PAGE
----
Thoughts About a Second Grade Official School Field Trip to In-N-Out Burger
[Introductory note: next week my son Jacob’s class is taking a school-sanctioned field trip to In-N-Out Burger during normal school hours. We have decided not to participate in that field trip. I sent the following email to the school principal explaining this:]
I know you get a lot of gripe emails. This isn’t one of them. We love the school and have been super-pleased with the education and other support that Jacob is getting. However, we decided to opt-out of an upcoming field trip and we wanted to explain why. It seems to us that there may be an issue that warrants further scrutiny in future years.
This coming week, Jacob’s class is going on a field trip to In-N-Out Burger. [Jacob’s teacher] has indicated that the trip has the following pedagogical objectives:
“Students understand basic economic concepts and their individual roles in the economy and demonstrate basic economic reasoning skills.
1. Describe food production and consumption long ago and today, including the roles of farmers, processors, distributors, weather, and land and water resources.
2. Understand the role and interdependence of buyers (consumers) and sellers (producers) of goods and services.
3. Understand how limits on resources affect production and consumption (what to produce and what to consume).”
These are great pedagogical goals, but we’re a little confused how a trip to a fast food restaurant advances those goals. It seems like any single vendor is going to extol the virtues of its offerings. Without any critical analysis of those explanations, the vendor’s explanation will be impliedly endorsed by the school and treated as credible by students.
This could be especially problematic in the context of fast food restaurants, whose resource allocation practices and efforts to advertise to kids have come under significant criticism; yet unrebutted favorable descriptions of their practices will not yield any insights into those concerns. Jacob is very much still learning how to critically scrutinize marketing claims, and I don’t think he is ready to defend himself against such a subtle form of marketing. I suspect most other 2nd graders are about the same place.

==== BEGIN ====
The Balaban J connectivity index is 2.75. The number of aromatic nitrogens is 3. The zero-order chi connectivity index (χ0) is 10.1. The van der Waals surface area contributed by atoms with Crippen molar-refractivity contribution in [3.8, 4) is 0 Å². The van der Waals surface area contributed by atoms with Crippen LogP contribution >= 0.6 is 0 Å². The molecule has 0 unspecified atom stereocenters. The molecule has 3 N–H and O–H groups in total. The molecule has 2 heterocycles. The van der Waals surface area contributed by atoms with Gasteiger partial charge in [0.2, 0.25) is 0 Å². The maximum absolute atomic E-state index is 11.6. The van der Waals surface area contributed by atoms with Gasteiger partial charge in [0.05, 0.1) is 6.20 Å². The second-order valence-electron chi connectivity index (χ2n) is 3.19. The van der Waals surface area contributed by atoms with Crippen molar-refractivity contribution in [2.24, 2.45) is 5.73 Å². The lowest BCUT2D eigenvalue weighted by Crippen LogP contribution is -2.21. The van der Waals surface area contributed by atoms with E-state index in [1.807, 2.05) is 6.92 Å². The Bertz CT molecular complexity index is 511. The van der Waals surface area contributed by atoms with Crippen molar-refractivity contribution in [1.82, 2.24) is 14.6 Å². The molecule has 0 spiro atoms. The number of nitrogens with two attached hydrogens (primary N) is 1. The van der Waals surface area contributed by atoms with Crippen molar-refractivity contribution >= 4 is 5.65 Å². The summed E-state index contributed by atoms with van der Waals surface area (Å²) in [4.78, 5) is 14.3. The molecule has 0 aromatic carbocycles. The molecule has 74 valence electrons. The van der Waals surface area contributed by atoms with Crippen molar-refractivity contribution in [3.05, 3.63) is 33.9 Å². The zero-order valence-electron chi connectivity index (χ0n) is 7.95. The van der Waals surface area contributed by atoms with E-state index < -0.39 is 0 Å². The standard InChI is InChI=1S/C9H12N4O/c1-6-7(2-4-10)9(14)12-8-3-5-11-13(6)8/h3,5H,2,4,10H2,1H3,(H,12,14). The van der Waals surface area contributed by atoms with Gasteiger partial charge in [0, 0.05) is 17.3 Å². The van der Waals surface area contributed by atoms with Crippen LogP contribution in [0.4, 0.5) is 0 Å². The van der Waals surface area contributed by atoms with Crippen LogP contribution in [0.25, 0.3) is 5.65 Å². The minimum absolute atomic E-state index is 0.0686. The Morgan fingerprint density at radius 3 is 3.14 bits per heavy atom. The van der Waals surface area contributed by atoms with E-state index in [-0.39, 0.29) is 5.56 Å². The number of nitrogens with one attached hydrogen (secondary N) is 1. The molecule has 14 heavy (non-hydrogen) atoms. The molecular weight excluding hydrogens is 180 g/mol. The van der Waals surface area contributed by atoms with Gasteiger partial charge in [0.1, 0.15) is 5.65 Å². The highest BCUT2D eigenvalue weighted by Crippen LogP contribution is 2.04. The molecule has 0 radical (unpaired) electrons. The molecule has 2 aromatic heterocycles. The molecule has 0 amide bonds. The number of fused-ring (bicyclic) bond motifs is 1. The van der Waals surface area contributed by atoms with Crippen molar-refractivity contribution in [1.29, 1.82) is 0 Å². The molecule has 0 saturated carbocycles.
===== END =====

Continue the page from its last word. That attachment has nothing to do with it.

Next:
Ordinarily, I’d recommend counter-speech as the fix, such as bringing in a critic of fast food restaurant marketing and practices and letting the students decide who they find more convincing. However, that back-and-forth sounds pretty sophisticated for a 2nd grader audience, and certainly it is well outside the lesson plan.
Thus, my wife and I are left wondering (a) if a school-sanctioned field trip to any fast food restaurant actually advances the stated pedagogical goals, (b) if it does, if there are more effective alternatives (my wife Lisa has been researching options and can provide suggestions if that’s useful), and (c) even if not, if the risks that the field trip acts as a form of surreptitious marketing to kids outweighs those pedagogical benefits.
Despite all of this, we are not complaining because we’ve decided to opt Jacob out of the field trip this year. It’s a small nuisance to do so, but we understand its our decision, and we are comfortable with that decision. Given that many classes sought to participate in the In-N-Out Burger excursion, I also want to reinforce that we don’t intend to criticize [Jacob’s teacher] or single her choices out. Instead, we hope that the faculty and administration will review the pros and cons of any fast food restaurant field trip for future years; or if that conversation has already taken place, we’d welcome any further explanation about the deliberations.
Many thanks for listening and for your and your teachers’ and staff’s hard work and dedication to educating our children. We remain very appreciative.